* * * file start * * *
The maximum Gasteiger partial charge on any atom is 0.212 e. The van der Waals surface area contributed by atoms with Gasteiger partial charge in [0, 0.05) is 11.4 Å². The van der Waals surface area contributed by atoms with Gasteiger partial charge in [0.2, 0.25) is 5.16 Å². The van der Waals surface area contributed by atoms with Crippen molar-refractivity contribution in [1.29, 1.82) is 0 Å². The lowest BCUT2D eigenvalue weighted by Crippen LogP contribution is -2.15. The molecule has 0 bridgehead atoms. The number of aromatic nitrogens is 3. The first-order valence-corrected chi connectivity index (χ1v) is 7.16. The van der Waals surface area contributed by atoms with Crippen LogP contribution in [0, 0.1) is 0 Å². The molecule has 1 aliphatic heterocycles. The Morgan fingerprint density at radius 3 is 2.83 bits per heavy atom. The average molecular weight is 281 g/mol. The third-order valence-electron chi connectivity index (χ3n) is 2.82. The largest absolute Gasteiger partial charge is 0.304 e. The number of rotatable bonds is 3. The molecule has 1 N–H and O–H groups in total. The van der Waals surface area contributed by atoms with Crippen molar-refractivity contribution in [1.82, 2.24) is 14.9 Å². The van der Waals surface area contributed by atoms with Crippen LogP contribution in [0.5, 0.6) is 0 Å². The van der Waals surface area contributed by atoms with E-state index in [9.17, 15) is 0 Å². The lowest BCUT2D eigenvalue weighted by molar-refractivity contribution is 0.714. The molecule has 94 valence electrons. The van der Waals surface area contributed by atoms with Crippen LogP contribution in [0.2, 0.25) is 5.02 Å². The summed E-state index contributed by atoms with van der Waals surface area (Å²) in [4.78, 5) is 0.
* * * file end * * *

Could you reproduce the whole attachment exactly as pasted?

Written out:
The maximum Gasteiger partial charge on any atom is 0.212 e. The van der Waals surface area contributed by atoms with Gasteiger partial charge in [0, 0.05) is 11.4 Å². The van der Waals surface area contributed by atoms with Gasteiger partial charge in [0.2, 0.25) is 5.16 Å². The van der Waals surface area contributed by atoms with Crippen molar-refractivity contribution in [1.29, 1.82) is 0 Å². The lowest BCUT2D eigenvalue weighted by Crippen LogP contribution is -2.15. The molecule has 0 bridgehead atoms. The number of aromatic nitrogens is 3. The first-order valence-corrected chi connectivity index (χ1v) is 7.16. The van der Waals surface area contributed by atoms with Crippen LogP contribution in [0, 0.1) is 0 Å². The molecule has 1 aliphatic heterocycles. The Morgan fingerprint density at radius 3 is 2.83 bits per heavy atom. The average molecular weight is 281 g/mol. The third-order valence-electron chi connectivity index (χ3n) is 2.82. The largest absolute Gasteiger partial charge is 0.304 e. The number of rotatable bonds is 3. The molecule has 1 N–H and O–H groups in total. The van der Waals surface area contributed by atoms with Crippen molar-refractivity contribution in [1.82, 2.24) is 14.9 Å². The van der Waals surface area contributed by atoms with Crippen LogP contribution in [0.5, 0.6) is 0 Å². The van der Waals surface area contributed by atoms with E-state index in [9.17, 15) is 0 Å². The lowest BCUT2D eigenvalue weighted by molar-refractivity contribution is 0.714. The molecule has 94 valence electrons. The van der Waals surface area contributed by atoms with Crippen LogP contribution in [0.2, 0.25) is 5.02 Å². The summed E-state index contributed by atoms with van der Waals surface area (Å²) in [4.78, 5) is 0.